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  • NYS Writers Institute

Poetry Friday: A pair of poems by Maria Lisella

For today's Poetry Friday post, we're sharing poems by Maria Lisella

A travel writer by profession, Maria curates the Italian American Writers Association readings, and her work appears in travel trade magazines as well as USA TODAY, Jerusalem Post and the online bilingual publication, La Voce di New York.

Maria served as the Poet Laureate of Queens from 2015-2019 and was recently named an Academy of American Poets Fellow. Twice nominated for a Pushcart Poetry Prize, her collections include Thieves in the Family (NYQ Books), Amore on Hope Street, and Two Naked Feet. (You may order her books at the local, independent Book House of Stuyvesant Plaza.)

In 2015, Maria was featured in a profile posted on the Queens Public Library website. Here is an excerpt:

Who are some of your favorite authors and poets? "...those who inspired me as a teenager included Rod McKuen, e.e. cummings, and W.B. Yeats. When I entered college, I took one of the first Black Literature courses offered, and there I encountered Mari Evans, Nikki Giovanni, and Langston Hughes, all of whom spoke to me, as we were all outsiders. I think James Baldwin is among America’s finest, most searing authors. For poets, I would choose Philip Levine, Lucille Clifton, Maria Mazziotti Gillan, Paola Corso...and so many others."

What advice do you have for aspiring poets who are trying to find their voice, and for people who find poetry intimidating? "Read everything; listen to everything; edit everything over and over. Follow living authors you love; if you live in New York City, you are so close to other writers. Don’t be afraid of any of them… but go to their readings with the intention of listening. Take notes, ask questions. Find a workshop suited to you; or ask if a poet you like will be offering a workshop, and study with him or her. Keep a journal; write notes that do not have to make sense; write down your dream fragments. Keep fit physically, as it clears your mind."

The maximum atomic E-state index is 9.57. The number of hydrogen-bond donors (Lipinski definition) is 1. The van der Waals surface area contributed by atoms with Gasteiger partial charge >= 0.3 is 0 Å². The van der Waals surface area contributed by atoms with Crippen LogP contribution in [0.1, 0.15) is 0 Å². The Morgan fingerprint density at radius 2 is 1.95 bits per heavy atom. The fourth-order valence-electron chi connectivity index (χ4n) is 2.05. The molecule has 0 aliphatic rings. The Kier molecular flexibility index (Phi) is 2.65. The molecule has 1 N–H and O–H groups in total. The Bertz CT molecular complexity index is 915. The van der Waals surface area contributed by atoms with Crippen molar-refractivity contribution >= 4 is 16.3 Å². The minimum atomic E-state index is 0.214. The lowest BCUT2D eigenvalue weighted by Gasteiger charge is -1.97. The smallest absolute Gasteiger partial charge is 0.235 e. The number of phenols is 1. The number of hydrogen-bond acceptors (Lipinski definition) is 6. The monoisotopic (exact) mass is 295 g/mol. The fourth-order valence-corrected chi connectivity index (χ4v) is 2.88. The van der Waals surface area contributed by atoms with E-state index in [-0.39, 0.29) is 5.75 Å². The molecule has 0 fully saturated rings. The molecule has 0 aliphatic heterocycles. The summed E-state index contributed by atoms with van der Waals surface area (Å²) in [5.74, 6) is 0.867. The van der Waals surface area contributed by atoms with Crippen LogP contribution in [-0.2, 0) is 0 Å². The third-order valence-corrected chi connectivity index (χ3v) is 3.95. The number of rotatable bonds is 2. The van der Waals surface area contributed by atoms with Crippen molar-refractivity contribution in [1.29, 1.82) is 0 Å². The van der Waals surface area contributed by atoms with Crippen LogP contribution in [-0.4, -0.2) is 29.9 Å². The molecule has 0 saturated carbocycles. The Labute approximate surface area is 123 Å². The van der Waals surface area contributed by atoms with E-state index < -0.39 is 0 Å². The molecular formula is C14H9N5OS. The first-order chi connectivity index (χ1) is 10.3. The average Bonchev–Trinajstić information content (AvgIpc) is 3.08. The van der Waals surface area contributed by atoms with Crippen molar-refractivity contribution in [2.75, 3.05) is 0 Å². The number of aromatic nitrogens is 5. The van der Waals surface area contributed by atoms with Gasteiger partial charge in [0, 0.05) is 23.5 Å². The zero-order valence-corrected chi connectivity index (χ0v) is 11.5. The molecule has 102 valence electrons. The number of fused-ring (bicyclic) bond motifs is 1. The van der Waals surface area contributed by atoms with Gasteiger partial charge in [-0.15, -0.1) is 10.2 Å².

The two poems below were previously published in the Trolley journal, Summer 2020.


Like a bandita ...

By Maria Lisella

I wrap nose, mouth, peer above my makeshift pandemic burka. My laugh gives me away to mom & pop shopkeepers I visit while I shun supermarket lines, flee if I see more than one customer. No glances at any bargains, Like a squirrel storing its nuts for winter, I scurry among squash, potatoes, cabbage, long-lasting vegetables, the swift rush, a need for abundance in this new world of sick, healthy and suspect. Hastily race to the safety of home; the ferocious flight from invisible droplets that hover and stray on a sleeve, a grocery bag, the heel of a shoe; dive for the finish of another day without incident or symptom.

© 2020 Maria Lisella. All rights reserved.


They jump aside as if startled ...

By Maria Lisella

They jump aside as if startled...

but no, the two men dressed in blue denim jumpsuits like the ones you see in 1940s French films, leap aside to make room for the new social distance edict, and I’m grateful. First a meter or 39 inches, it has grown to six feet in a city once so comfortable with an 18-inch nose to nose distance among eight million subway riders. Homes become a prison, sanctuary, or retreat. We seek solace from: phones, midnight texts, emails, live streams usher guests into our living rooms.

© 2020 Maria Lisella. All rights reserved.


More about Maria Lisella


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